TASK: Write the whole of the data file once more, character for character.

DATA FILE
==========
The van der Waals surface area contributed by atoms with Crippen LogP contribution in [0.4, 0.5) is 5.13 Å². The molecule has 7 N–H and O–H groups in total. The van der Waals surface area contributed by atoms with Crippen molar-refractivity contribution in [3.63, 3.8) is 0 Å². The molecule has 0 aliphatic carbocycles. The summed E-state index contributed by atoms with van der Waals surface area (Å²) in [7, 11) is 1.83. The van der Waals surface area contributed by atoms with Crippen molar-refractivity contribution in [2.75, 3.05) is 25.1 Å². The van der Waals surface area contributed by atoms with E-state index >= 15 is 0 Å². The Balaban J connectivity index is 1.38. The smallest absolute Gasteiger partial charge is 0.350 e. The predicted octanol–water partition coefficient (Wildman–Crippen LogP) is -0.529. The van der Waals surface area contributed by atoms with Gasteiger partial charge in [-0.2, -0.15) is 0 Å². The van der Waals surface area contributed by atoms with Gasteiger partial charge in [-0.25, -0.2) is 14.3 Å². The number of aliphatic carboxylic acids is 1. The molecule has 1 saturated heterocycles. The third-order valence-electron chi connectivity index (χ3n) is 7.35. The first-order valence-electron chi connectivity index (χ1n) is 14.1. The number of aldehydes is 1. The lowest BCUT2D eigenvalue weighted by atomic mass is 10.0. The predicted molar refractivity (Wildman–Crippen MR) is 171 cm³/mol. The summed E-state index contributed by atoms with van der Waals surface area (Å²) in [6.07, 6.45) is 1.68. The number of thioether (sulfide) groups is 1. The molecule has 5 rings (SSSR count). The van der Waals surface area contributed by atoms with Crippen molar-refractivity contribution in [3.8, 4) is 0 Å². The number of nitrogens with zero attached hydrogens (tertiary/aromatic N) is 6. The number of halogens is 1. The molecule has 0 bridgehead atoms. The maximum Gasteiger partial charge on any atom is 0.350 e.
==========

The van der Waals surface area contributed by atoms with Crippen LogP contribution in [0.4, 0.5) is 5.13 Å². The molecule has 7 N–H and O–H groups in total. The van der Waals surface area contributed by atoms with Crippen molar-refractivity contribution in [3.63, 3.8) is 0 Å². The molecule has 0 aliphatic carbocycles. The summed E-state index contributed by atoms with van der Waals surface area (Å²) in [7, 11) is 1.83. The van der Waals surface area contributed by atoms with Crippen molar-refractivity contribution in [2.75, 3.05) is 25.1 Å². The van der Waals surface area contributed by atoms with E-state index >= 15 is 0 Å². The Balaban J connectivity index is 1.38. The smallest absolute Gasteiger partial charge is 0.350 e. The predicted octanol–water partition coefficient (Wildman–Crippen LogP) is -0.529. The van der Waals surface area contributed by atoms with Gasteiger partial charge in [-0.2, -0.15) is 0 Å². The van der Waals surface area contributed by atoms with Gasteiger partial charge in [-0.25, -0.2) is 14.3 Å². The number of aliphatic carboxylic acids is 1. The molecule has 1 saturated heterocycles. The third-order valence-electron chi connectivity index (χ3n) is 7.35. The first-order valence-electron chi connectivity index (χ1n) is 14.1. The number of aldehydes is 1. The lowest BCUT2D eigenvalue weighted by atomic mass is 10.0. The predicted molar refractivity (Wildman–Crippen MR) is 171 cm³/mol. The summed E-state index contributed by atoms with van der Waals surface area (Å²) in [6.07, 6.45) is 1.68. The number of thioether (sulfide) groups is 1. The molecule has 5 rings (SSSR count). The van der Waals surface area contributed by atoms with Crippen molar-refractivity contribution in [3.8, 4) is 0 Å². The number of nitrogens with zero attached hydrogens (tertiary/aromatic N) is 6. The number of halogens is 1. The molecule has 0 bridgehead atoms. The maximum Gasteiger partial charge on any atom is 0.350 e.